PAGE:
I’ve had serious bouts of depression, yes, and have thought about suicide pretty much every day since I was a little kid. It’s just something I live with, check on to make sure I’m still okay, like a leper checking all his fingers and toes each day. Keeping busy, being creative, has helped keep it under control; if I couldn’t work any more, I’m not sure I would want to go on.

And I manage the depression with a small amount of medication and a lot of activity. I’ve said before that bodybuilding may have saved my life. I continue to work out most days, take long hikes or bikes. I should surf more but the beach is just a little too far.

Drugs or alcohol? Never had any problem. Maybe just luck there, my genetics or something. Never even cared for pot, but I do drink a small glass of wine occasionally. My protagonist in ‘Shaper,’ Ted Carrol (Shaper, himself), is pretty much based on my own experiences with this sort of thing. Nothing to hide there. Of course, he isn’t actually ‘me.’

But we have other characters with problems. The alcoholic daughter of Ted’s girlfriend, as well as said girlfriend’s junkie ex-husband, play roles. I’ve tried to understand these people; however, I took care not to delve too deeply into them. That always rings false. There are no facile explanations for very complicated situations. It is best just to present them, maybe let them explain themselves, however flawed those explanations may be. Then let the reader figure them out, as possible. That is how it is in real life.

‘Shaper’ was published a couple years ago and is available from Arachis Press, as are all my books. At Amazon, etc. too, of course. And there is a sequel, ‘Waves,’ which explores some other directions while the depression and addiction themes go more into the background. A third ‘Cully Beach’ novel will undoubtedly appear one of these days.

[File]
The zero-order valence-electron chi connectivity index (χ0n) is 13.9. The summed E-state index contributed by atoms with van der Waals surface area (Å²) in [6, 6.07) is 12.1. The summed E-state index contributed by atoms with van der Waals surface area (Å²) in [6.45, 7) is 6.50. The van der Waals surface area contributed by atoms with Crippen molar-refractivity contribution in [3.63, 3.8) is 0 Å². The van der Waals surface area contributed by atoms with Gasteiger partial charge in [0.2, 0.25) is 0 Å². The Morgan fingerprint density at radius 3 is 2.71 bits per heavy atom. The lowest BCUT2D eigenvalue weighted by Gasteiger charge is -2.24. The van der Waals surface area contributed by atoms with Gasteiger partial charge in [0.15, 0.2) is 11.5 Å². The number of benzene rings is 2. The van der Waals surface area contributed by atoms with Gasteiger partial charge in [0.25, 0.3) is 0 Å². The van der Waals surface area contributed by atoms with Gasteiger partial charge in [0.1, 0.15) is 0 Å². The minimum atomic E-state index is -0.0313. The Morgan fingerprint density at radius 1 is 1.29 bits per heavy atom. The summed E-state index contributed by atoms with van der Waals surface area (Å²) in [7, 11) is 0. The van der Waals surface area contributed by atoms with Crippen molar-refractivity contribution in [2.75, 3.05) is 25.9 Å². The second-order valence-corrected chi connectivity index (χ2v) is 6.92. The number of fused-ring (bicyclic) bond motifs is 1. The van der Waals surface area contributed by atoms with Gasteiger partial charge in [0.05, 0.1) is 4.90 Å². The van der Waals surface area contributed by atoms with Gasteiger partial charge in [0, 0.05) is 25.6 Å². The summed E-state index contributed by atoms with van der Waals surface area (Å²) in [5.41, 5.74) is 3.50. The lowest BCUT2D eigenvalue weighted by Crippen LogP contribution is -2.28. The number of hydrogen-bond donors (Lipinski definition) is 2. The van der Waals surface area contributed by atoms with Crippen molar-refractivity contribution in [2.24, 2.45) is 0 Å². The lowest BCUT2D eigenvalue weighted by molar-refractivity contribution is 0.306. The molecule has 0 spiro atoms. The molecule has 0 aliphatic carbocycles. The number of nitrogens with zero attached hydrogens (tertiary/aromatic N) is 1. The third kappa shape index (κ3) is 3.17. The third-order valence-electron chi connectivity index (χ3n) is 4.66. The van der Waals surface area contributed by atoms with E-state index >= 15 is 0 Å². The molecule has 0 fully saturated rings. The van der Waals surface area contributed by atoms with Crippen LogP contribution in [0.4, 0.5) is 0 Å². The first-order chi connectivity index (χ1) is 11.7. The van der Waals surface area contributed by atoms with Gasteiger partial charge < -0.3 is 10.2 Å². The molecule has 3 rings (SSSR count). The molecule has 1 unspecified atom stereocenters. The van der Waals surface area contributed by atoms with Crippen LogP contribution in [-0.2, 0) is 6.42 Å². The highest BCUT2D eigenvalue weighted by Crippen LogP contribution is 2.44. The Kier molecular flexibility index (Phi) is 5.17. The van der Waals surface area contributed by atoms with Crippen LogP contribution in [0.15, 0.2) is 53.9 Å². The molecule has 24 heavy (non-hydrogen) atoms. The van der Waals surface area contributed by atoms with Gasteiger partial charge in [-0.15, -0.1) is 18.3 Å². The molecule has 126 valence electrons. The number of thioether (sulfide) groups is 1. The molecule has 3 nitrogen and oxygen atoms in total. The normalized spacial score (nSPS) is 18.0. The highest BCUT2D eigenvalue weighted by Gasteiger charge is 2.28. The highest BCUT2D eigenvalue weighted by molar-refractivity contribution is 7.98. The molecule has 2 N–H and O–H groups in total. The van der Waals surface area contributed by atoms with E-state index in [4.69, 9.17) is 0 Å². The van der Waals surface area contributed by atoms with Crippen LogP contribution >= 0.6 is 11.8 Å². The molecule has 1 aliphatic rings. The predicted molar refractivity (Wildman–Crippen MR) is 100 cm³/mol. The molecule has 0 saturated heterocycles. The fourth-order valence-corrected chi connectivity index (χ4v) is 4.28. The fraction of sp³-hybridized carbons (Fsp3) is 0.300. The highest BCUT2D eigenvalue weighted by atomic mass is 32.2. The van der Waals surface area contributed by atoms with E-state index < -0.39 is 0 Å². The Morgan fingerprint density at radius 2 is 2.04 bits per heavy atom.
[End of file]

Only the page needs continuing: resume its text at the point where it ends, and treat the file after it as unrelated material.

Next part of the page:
Monastery, a poem


My aesthetic is ascetic
fit for a monastery;
I choose to pray each and every day
at Vespers, and not tarry.
I think I look good in robe and hood,
and I’m thankful I needn’t marry;
for having a bride at my side
seems quite unnecessary!

Stephen Brooke ©2018

This bit of light verse sat in my notes for a while in case I came up with more lines. But it didn't need any.

Sunday, May 27, 2018

Lights. Camera. Action!

The biggest problem with incorporating action into a story — especially starting out with a bang — is the likelihood of things bogging down later. Rushing from event to event, attempting to escalate the action, can only go so far. It is fatiguing to the reader.

But slowing things after that big bang beginning can be a bit of a letdown and lead the reader to lose interest. That is why I prefer a slow burn, a leisurely pace. I am more interested in exploring the characters anyway. My two crime novels set in mythical Cully Beach amble along somewhat and that was my intention. I avoided turning them into action stories.

This is a particular problem, I think, with crime and mystery tales. Everything that happens pretty much needs to further the movement toward a solution. Subplots tend to be neglected — and I’m pretty big on interweaving subplots. I much doubt that I would ever write a straight detective novel.

I am working on something that may come close, so we shall see. It will not be fast-paced action; I promise you that right now. Now, there is plenty enough action in my fantasy tales. Duels and spells cast and ambushes and attempted assassinations — these are the sorts of episodes I weave into the plots to keep the readers’ attention. However, the novels are not about these things. No good novel is.

My goal, and that of any serious author, is not to entertain with my writing. Entertainment is a means to an end and that end is communication. The goal is to have something to say and to make it heard.

So my writing (though this applies to any and all art-forms) does attempt to be entertaining, yes, to get and keep the readers’ attention. More importantly, I strive to make it somewhat accessible . Some of it more so than some other, of course; the audience, the intent, plays a role in this. One novel or story might be more ‘literary’ in its style, and that style, of itself, is part of the process of communication. The medium is the message and all of that.